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Posted on Mar 27, 2018

Music groups excel; choir heads to Wenatchee

The Quincy High School Spectrum Choir earned superior ratings at the Washington Music Educators Association’s North Central competition last month.
Superior is the highest set of ratings possible. The rating earned the choir the second-alternate position, the equivalent of third place. If the two choirs that finished ahead of Quincy drop out, the QHS Spectrum Choir will compete at state in Ellensburg later this month.
Out of the 10-person choir, six competed as soloists, with three of them earning a rating of Superior and three receiving a rating of Excellent, which is just below Superior.
In addition, the QHS Concert Choir will compete in a large-group festival of choirs in Wenatchee, Thursday, March 29, with the performance schedule at 9:50 a.m. at Wenatchee High School.

The Quincy High School Spectrum Choir performs at the Chuck McConnell Performing Arts Center.
Photo by Sebastian Moraga/Post-Register

Concert Choir and Spectrum Choir sang some of the songs they will sing in Wenatchee and Ellensburg during a concert at QHS on March 14. The Quincy High School Band also performed that night.
During the competition, the Quincy choir will have some familiar faces in the audience: The choir from Ephrata High will sit in on their performance, and vice-versa.
“Tim O’Donnell is the director of their program and has been really supportive of our program,” QHS choir director Kylie Youngren said. “Even though in athletics there might be a little more of a rivalry, in music, all boats rise when everyone is doing good.”
In addition, the junior high choir will perform in the same festival, Tuesday, March 27, at 1:30 p.m.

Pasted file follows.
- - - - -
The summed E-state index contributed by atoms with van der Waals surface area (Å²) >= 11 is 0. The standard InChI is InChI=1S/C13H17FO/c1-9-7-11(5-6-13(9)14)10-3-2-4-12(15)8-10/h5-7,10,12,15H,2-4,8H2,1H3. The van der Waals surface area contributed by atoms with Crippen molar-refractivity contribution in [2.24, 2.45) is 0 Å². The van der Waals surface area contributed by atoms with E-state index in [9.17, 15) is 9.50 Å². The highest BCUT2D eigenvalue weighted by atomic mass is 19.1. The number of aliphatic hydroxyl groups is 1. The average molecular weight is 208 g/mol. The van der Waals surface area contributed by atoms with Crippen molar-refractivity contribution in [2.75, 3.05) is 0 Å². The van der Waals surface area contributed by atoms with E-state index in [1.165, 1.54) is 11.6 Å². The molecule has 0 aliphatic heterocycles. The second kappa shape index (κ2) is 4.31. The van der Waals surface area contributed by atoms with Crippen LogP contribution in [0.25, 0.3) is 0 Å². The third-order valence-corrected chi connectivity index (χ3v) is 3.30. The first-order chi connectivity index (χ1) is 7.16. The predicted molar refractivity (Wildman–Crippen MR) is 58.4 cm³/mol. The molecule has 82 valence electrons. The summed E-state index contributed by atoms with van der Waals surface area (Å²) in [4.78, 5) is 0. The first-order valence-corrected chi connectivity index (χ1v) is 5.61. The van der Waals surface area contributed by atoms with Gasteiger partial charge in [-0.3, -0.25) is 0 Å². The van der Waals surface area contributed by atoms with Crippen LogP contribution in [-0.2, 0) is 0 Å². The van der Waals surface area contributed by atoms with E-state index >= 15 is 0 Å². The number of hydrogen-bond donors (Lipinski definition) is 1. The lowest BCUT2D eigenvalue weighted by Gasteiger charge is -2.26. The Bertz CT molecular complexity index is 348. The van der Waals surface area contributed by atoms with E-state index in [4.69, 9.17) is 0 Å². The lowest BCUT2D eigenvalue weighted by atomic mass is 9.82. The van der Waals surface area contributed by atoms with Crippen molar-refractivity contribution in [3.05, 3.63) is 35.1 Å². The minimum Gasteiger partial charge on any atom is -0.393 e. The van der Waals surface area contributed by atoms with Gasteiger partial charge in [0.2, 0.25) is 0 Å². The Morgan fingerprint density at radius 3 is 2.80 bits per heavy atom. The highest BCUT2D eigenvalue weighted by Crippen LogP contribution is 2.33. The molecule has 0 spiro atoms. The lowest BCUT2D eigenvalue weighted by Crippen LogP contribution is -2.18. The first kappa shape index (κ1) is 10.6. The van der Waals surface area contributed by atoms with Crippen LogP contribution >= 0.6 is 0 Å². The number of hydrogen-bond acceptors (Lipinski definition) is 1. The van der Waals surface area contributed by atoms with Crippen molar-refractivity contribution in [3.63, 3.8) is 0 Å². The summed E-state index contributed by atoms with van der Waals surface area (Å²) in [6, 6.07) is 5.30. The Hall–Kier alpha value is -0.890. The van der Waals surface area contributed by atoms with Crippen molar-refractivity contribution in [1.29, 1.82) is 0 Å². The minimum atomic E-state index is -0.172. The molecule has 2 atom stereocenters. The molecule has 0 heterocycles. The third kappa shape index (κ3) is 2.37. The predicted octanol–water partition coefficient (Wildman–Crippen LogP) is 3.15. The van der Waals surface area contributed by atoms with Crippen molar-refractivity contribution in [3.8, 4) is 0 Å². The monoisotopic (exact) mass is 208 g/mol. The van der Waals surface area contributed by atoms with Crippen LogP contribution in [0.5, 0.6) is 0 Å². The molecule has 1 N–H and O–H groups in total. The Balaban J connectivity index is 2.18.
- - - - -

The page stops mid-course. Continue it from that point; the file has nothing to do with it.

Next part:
Moreover, the band, under the direction of Michael Silk, was set to perform at a music festival in Chelan on Tuesday, March 20.
Lastly, next June, both choirs will attend the large Silverwood Music Festival in Silverwood, Idaho.
The trip to Idaho is a first for Youngren as a choir director and marks yet another milestone in a year of progress for the choir, with rising numbers, higher community involvement (more than a dozen performances to date) and high marks at competitions.
“I’ve tried to create a space where (students) can enjoy themselves but also make great music,” Youngren said. “If you can hold yourself to a standard of excellence and still have fun, that makes it more fun.”
The exposure that comes with the community performances has led in part to the higher numbers, Youngren said, adding that the number of boys in the choir has surprised even her. The Concert Choir had four boys in the first semester. Last week’s concert had 10 boys perform.
“Kids see something they want to be a part of,” Youngren said. “‘Oh, that’s kind of cool, maybe I’ll try that.’ ”

By Sebastian Moraga, sports@4n5.ecc.myftpupload.com